Wednesday, August 19, 2009

Let's Talk About Monarch Caterpillars

My next couple of posts are going to be devoted solely to talking about monarchs, so hopefully these will answer any questions you might have in case you're thinking about raising monarchs for yourself.

By now, you've probably heard or read the news that the monarch numbers (and butterflies in general) are all down this summer--perhaps due to the chillier and wetter than usual weather many of us have been experiencing this summer.

I've been finding quite a few monarch caterpillars in the backyard this week and here's a look at my re-populated monarch ranch.

Here are 4 large caterpillars I found on 2 plants the other night.
Monarch ranching is a really fun project that you might want to pursue with your kids or grandkids (or even on your own as I do!). So let's say you want to start a ranch, let me share some tips with you for going out and finding some caterpillars yourself.

First of all, you've got to find some Common Milkweed--the caterpillar's favorite food source. Hopefully you'll have some of this growing in your backyard or somewhere nearby. (And of course, you don't want to pick any that's been sprayed with chemicals.) The best thing to look for is a leaf that's been munched on. If you're lucky, the caterpillar will still be there and if you're really lucky, the caterpillar will be on top of the leaf!

Another clue to look for is poop (frass) on the leaves below where a caterpillar might be. The bigger the frass, the bigger the caterpillar you'll find.

Here's a lucky find--3 caterpillars on one plant, but notice that 2 are hiding underneath the leaves.

If you do find some caterpillars to populate your ranch, remember that you'll have to continue feeding them. I usually pick several leaves while I'm out there and store them in a baggie in the fridge. Once the caterpillars get bigger, they're eating machines, so you have to make sure you've got enough food to keep them fed until they turn into a chrysalis.

And speaking of chrysalis, take a look at what I also found yesterday........
A monarch chrysalis in the wild!! In all of my 50 years on this earth, it's the first time I've ever seen one! I was trimming back this huge milkweed patch next to the driveway because it had gotten too overgrown and was obstructing our view when backing out. The breeze just happened to blow this leaf back and I spotted the chrysalis. Thank goodness I didn't cut this stalk off before I saw the chrysalis.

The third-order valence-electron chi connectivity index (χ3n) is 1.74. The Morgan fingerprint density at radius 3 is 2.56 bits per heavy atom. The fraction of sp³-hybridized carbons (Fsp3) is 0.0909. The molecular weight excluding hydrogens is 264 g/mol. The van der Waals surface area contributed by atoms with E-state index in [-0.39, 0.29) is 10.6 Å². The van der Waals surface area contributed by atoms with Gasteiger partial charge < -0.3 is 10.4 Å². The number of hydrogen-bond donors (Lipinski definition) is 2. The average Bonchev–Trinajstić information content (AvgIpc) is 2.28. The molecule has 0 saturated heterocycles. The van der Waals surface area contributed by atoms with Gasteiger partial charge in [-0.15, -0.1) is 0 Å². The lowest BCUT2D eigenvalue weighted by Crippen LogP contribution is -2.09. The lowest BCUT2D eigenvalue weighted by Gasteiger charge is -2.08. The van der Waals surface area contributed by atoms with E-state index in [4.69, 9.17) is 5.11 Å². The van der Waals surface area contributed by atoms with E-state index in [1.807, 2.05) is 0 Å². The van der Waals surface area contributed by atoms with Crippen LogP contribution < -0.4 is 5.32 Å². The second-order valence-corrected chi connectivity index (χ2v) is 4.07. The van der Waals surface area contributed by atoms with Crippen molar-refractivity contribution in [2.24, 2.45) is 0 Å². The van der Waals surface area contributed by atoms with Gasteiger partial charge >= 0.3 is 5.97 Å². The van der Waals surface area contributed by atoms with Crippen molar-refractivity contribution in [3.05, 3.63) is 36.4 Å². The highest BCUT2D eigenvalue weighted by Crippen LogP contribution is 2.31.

Here's what it looked like when the leaf was just hanging--what amazing camouflage!

So I decided to remove this chrysalis from the leaf and add it to my ranch to see if it would hatch. Did you know you could do that? Let me show you how I did it. And before I go any further, I should tell you that I learned this from Dave, my monarch monitoring/bluebirding/master naturalist mentor.

Because this leaf would die before the butterfly hatched and the chrysalis has to hang in order for the butterfly to develop properly, I had to get it off the leaf.

See that little black "stem" at the top of the chrysalis? It's very stiff and hard, so this is what I'm going to attach a hanging thread to. That will allow me to tie the chrysalis to the roof of my monarch ranch. I put a needle at each end of the thread to make it easier to work with and just tied a good, tight square knot around the black stem.

Before the caterpillar turns into the chrysalis, it attaches itself to the underside of where the chrysalis will hang with a strong patch of silk. My next step was to carefully remove this silk patch from the leaf, so I pulled the handy-dandy Leatherman Micra from my pocket (you carry one of these with you at all times, right?) and gently loosened the silk patch from the leaf.

Once it's loosened, the entire patch was easily removed from the leaf.

Ta-Da!!! A monarch chrysalis ready to be attached to the ceiling of my monarch ranch.

In previous years, I've collected mostly eggs and raised them into caterpillars. This is the first year when the majority of my monarch butterflies will be hatched from larger caterpillars found in the backyard. There is a little bit more risk in hatching monarchs this way, mainly due to the chance of parasitic wasps or flies laying their eggs in the larva. There is no visible evidence when this occurs, but usually what happens is the butterfly is unable to develop due to the parasitic wasp or fly which develops instead inside the chrysalis. I've only had it happen a couple of times, but it's quite disappointing and something that you want to be aware of in case it happens in your monarch ranch.

Before I finish, here is an excellent website (just click on the link) if you're looking for more information on monarchs: Monarch Watch. I also really like "The Butterfly Book" by Don & Lillian Stokes as a reference guide. And I would be more than happy to try and answer any questions you have also. You can leave a comment or feel free to e-mail me (rjknits at msn dot com).